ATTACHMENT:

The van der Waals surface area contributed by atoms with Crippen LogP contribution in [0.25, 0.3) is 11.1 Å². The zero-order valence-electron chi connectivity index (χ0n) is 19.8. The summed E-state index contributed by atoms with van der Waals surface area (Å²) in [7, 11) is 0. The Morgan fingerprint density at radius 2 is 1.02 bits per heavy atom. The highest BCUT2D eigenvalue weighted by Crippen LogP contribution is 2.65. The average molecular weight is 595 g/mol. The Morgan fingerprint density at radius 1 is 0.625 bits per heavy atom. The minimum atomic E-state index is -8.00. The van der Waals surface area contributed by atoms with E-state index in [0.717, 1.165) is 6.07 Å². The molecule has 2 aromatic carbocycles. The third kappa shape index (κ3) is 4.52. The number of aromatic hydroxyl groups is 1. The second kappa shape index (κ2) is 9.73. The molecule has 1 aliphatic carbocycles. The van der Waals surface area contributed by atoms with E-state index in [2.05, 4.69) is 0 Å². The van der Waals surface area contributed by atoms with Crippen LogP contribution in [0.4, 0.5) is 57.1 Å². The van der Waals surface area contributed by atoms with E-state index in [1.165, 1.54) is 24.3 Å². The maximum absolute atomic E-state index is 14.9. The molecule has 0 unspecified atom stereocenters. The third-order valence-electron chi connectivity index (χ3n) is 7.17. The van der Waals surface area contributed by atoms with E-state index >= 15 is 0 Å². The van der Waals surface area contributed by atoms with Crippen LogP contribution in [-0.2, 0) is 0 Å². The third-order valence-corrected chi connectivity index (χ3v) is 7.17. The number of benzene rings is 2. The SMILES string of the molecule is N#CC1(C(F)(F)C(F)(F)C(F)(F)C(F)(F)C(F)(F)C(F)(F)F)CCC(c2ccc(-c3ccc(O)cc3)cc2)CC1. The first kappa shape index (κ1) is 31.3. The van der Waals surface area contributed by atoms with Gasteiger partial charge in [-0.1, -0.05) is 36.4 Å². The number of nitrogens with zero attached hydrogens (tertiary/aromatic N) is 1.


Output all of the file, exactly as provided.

The van der Waals surface area contributed by atoms with Crippen LogP contribution in [0.25, 0.3) is 11.1 Å². The zero-order valence-electron chi connectivity index (χ0n) is 19.8. The summed E-state index contributed by atoms with van der Waals surface area (Å²) in [7, 11) is 0. The Morgan fingerprint density at radius 2 is 1.02 bits per heavy atom. The highest BCUT2D eigenvalue weighted by Crippen LogP contribution is 2.65. The average molecular weight is 595 g/mol. The Morgan fingerprint density at radius 1 is 0.625 bits per heavy atom. The minimum atomic E-state index is -8.00. The van der Waals surface area contributed by atoms with E-state index in [0.717, 1.165) is 6.07 Å². The molecule has 2 aromatic carbocycles. The third kappa shape index (κ3) is 4.52. The number of aromatic hydroxyl groups is 1. The second kappa shape index (κ2) is 9.73. The molecule has 1 aliphatic carbocycles. The van der Waals surface area contributed by atoms with E-state index in [2.05, 4.69) is 0 Å². The van der Waals surface area contributed by atoms with Crippen LogP contribution in [0.4, 0.5) is 57.1 Å². The van der Waals surface area contributed by atoms with E-state index in [1.165, 1.54) is 24.3 Å². The maximum absolute atomic E-state index is 14.9. The molecule has 0 unspecified atom stereocenters. The third-order valence-electron chi connectivity index (χ3n) is 7.17. The van der Waals surface area contributed by atoms with E-state index >= 15 is 0 Å². The van der Waals surface area contributed by atoms with Crippen LogP contribution in [-0.2, 0) is 0 Å². The third-order valence-corrected chi connectivity index (χ3v) is 7.17. The number of benzene rings is 2. The SMILES string of the molecule is N#CC1(C(F)(F)C(F)(F)C(F)(F)C(F)(F)C(F)(F)C(F)(F)F)CCC(c2ccc(-c3ccc(O)cc3)cc2)CC1. The first kappa shape index (κ1) is 31.3. The van der Waals surface area contributed by atoms with Gasteiger partial charge in [-0.1, -0.05) is 36.4 Å². The number of nitrogens with zero attached hydrogens (tertiary/aromatic N) is 1.